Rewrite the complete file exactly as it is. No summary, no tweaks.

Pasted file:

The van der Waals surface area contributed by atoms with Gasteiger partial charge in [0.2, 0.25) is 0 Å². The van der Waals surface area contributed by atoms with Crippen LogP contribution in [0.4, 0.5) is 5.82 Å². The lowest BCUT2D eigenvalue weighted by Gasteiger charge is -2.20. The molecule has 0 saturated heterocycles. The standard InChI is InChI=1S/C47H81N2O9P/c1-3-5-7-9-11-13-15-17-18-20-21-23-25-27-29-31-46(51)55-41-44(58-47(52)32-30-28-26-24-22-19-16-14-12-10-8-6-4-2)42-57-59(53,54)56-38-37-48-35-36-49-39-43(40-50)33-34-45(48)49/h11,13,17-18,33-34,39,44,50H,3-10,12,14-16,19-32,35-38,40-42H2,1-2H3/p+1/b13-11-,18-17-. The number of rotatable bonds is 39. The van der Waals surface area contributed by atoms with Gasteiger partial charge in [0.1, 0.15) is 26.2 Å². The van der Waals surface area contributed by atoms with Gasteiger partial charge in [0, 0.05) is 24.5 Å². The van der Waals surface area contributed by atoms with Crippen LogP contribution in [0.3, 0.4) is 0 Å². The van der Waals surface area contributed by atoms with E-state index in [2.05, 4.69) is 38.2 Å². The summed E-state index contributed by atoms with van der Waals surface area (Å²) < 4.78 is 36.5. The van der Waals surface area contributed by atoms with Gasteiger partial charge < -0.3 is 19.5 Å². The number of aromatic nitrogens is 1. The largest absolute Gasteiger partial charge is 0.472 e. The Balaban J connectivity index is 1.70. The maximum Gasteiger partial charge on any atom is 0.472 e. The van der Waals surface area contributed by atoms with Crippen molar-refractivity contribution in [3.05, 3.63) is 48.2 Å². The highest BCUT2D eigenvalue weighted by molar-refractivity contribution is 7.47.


The van der Waals surface area contributed by atoms with Gasteiger partial charge in [0.2, 0.25) is 0 Å². The van der Waals surface area contributed by atoms with Crippen LogP contribution in [0.4, 0.5) is 5.82 Å². The lowest BCUT2D eigenvalue weighted by Gasteiger charge is -2.20. The molecule has 0 saturated heterocycles. The standard InChI is InChI=1S/C47H81N2O9P/c1-3-5-7-9-11-13-15-17-18-20-21-23-25-27-29-31-46(51)55-41-44(58-47(52)32-30-28-26-24-22-19-16-14-12-10-8-6-4-2)42-57-59(53,54)56-38-37-48-35-36-49-39-43(40-50)33-34-45(48)49/h11,13,17-18,33-34,39,44,50H,3-10,12,14-16,19-32,35-38,40-42H2,1-2H3/p+1/b13-11-,18-17-. The number of rotatable bonds is 39. The van der Waals surface area contributed by atoms with Gasteiger partial charge in [0.1, 0.15) is 26.2 Å². The van der Waals surface area contributed by atoms with Gasteiger partial charge in [0, 0.05) is 24.5 Å². The van der Waals surface area contributed by atoms with Crippen LogP contribution in [0.3, 0.4) is 0 Å². The van der Waals surface area contributed by atoms with E-state index in [2.05, 4.69) is 38.2 Å². The summed E-state index contributed by atoms with van der Waals surface area (Å²) < 4.78 is 36.5. The van der Waals surface area contributed by atoms with Gasteiger partial charge < -0.3 is 19.5 Å². The number of aromatic nitrogens is 1. The largest absolute Gasteiger partial charge is 0.472 e. The Balaban J connectivity index is 1.70. The maximum Gasteiger partial charge on any atom is 0.472 e. The van der Waals surface area contributed by atoms with Crippen molar-refractivity contribution in [3.05, 3.63) is 48.2 Å². The highest BCUT2D eigenvalue weighted by molar-refractivity contribution is 7.47.